Part of letting the players be the story was not letting the golf courses get in the way. Arraya, his staff and the volunteers who helped them from throughout the profession did an astonishing job making up for perennially weak greens. In what should be a case study in agronomic crisis management, Arraya decided a month before the championship to replace all of the struggling zoysia greens collars with Bermudagrass. He and his staff punched those collars in, ironed them out and made sure they played seamlessly. The results by the weekend were remarkable. So, too, were the quality of putting surfaces that these greens produced, despite a frigid spring followed by a torrid summer. For the last two months before the PGA, Bellerive members were relegated to temporary greens when temperatures exceeded 90 degrees. Concerns during practice rounds about greens on the verge of collapse did not materialize. The surfaces proved fine. Arraya did an amazing job keeping Bellerive’s greens out of the headlines and letting the players be the story.
4. A Whole New Ball Game
Bellerive’s original course designer, Robert Trent Jones Sr., developed a catchy design motto to hype his own work, one that is proving increasingly irrelevant if it ever made any sense before: "A hard par but an easy bogey." To that end, he ignored classical design complexity (with its offset, scattershot bunkering style) for big, long, courses with the bunkers set on the side of ideal landing areas at a designed length. Needless to say, the work he did at Bellerive in 1960 grew outdated, and his son, Rees Jones, has been trying ever since to find that right formula of carry distance to catch the pros.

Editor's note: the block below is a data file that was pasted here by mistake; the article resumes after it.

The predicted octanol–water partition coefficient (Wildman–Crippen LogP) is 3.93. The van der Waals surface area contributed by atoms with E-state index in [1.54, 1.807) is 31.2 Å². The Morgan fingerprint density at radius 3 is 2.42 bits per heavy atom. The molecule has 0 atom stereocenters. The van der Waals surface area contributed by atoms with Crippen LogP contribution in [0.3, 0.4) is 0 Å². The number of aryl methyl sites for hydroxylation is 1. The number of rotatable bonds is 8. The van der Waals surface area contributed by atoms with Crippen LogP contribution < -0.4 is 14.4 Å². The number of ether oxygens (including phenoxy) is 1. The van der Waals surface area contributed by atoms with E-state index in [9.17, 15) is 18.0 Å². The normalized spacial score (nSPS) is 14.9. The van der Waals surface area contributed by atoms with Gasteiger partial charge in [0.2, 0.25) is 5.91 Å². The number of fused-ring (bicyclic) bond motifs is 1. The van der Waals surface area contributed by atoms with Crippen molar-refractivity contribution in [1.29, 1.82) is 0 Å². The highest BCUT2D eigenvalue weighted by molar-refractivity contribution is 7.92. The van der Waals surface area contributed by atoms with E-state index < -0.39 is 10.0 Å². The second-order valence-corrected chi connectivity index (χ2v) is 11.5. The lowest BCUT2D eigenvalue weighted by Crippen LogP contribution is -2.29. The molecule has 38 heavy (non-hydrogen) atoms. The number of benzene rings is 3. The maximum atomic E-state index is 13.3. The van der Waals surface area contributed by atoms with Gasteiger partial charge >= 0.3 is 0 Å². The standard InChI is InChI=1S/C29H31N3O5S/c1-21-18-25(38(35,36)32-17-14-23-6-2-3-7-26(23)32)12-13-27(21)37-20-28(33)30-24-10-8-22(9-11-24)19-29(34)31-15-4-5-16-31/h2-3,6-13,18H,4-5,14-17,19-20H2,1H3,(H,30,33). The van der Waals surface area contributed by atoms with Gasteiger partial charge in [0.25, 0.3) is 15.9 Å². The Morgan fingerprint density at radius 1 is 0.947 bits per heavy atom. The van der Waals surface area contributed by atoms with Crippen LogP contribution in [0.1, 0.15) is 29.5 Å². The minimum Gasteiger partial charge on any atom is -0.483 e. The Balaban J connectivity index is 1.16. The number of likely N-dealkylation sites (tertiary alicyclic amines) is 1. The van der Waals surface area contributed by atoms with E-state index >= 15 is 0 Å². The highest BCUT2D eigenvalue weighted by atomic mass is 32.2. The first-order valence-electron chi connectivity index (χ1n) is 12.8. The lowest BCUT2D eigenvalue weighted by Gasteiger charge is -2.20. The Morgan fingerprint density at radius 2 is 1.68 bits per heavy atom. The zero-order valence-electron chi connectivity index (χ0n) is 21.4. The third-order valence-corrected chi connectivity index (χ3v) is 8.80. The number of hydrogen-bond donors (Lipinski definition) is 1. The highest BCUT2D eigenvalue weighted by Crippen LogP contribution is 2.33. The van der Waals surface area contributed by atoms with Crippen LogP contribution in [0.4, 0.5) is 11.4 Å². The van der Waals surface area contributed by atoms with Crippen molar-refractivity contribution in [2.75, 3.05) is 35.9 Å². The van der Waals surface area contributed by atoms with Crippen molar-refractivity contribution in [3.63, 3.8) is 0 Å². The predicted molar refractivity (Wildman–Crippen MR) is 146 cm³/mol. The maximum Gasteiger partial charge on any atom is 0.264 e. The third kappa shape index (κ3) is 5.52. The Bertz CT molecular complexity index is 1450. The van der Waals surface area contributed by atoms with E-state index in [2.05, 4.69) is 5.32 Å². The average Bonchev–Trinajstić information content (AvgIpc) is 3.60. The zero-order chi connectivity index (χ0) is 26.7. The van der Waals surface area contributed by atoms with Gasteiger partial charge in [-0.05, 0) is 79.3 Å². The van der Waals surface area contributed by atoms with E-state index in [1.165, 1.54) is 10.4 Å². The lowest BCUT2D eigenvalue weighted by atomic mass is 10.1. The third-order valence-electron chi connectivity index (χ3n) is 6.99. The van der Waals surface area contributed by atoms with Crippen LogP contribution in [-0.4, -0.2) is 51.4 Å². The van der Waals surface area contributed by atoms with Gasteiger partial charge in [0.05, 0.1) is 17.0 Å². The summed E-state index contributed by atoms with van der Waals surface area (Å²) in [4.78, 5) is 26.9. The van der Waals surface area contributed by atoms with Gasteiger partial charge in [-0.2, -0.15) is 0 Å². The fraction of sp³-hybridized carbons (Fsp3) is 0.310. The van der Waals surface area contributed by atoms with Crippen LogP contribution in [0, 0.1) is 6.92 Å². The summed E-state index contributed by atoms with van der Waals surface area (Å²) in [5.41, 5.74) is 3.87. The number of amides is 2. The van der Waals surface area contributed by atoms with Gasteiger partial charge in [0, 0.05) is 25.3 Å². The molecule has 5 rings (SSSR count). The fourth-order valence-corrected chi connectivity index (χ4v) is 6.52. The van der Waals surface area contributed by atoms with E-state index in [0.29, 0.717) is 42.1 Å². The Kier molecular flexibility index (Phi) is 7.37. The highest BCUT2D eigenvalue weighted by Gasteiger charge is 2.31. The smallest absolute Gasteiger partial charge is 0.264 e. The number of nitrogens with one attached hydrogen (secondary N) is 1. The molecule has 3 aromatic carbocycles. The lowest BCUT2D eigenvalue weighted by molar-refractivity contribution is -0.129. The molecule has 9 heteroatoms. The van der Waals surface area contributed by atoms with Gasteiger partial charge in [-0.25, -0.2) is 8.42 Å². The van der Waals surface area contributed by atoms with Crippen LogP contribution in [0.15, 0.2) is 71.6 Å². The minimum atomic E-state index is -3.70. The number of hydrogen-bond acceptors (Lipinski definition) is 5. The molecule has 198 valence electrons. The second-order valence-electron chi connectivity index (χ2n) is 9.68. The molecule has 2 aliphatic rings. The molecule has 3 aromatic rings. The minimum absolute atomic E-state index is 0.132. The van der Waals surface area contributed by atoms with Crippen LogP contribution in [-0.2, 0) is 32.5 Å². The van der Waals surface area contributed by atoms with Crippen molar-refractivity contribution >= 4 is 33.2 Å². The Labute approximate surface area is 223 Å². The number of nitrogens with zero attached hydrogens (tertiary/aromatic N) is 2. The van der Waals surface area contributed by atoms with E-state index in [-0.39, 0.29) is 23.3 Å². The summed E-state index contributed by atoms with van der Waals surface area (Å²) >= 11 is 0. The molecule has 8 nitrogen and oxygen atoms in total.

Well, that exercise is hopeless, as we saw all week. On Sunday, Koepka hit the 496-yard par-4 15th hole playing with driver/pitching wedge to 10 feet for a birdie. He followed it up on the 248-yard par-3 16th hole with a dead straight 4-iron to eight feet for another birdie. All week, it was standard to see players hit 2-iron off the tee and an 8-iron approach to a 450-yard par four. And when players did lay up on par fours, the biggest risk they faced was landing in a divot caused by all the other players laying up to the exact same point.
Players regularly reached the par fives – the 602-yard eighth hole and the 597-yard 17th – in two shots, often with irons for second shots. And this in wet conditions with relatively little roll all week. And it’s not just distance that’s the issue. It's also the precision of world-class players with a wedge or short iron in hand. In the second round, nobody in the field made a bogey on the 132-yard par-3 third hole. That has to be a first in major championship history.
Something is awry here. Which is to take nothing away from Koepka’s victory or the incredible drama of Sunday’s golf. But it does suggest that if you plan for finite skills in world-class golfers, they’ll find a way to out-power you. The trick in setting up championship courses is to provide variety, strategy, alternatives and different paths to the green. Dry playing surfaces help, But so do alternative routes in the journey to the hole.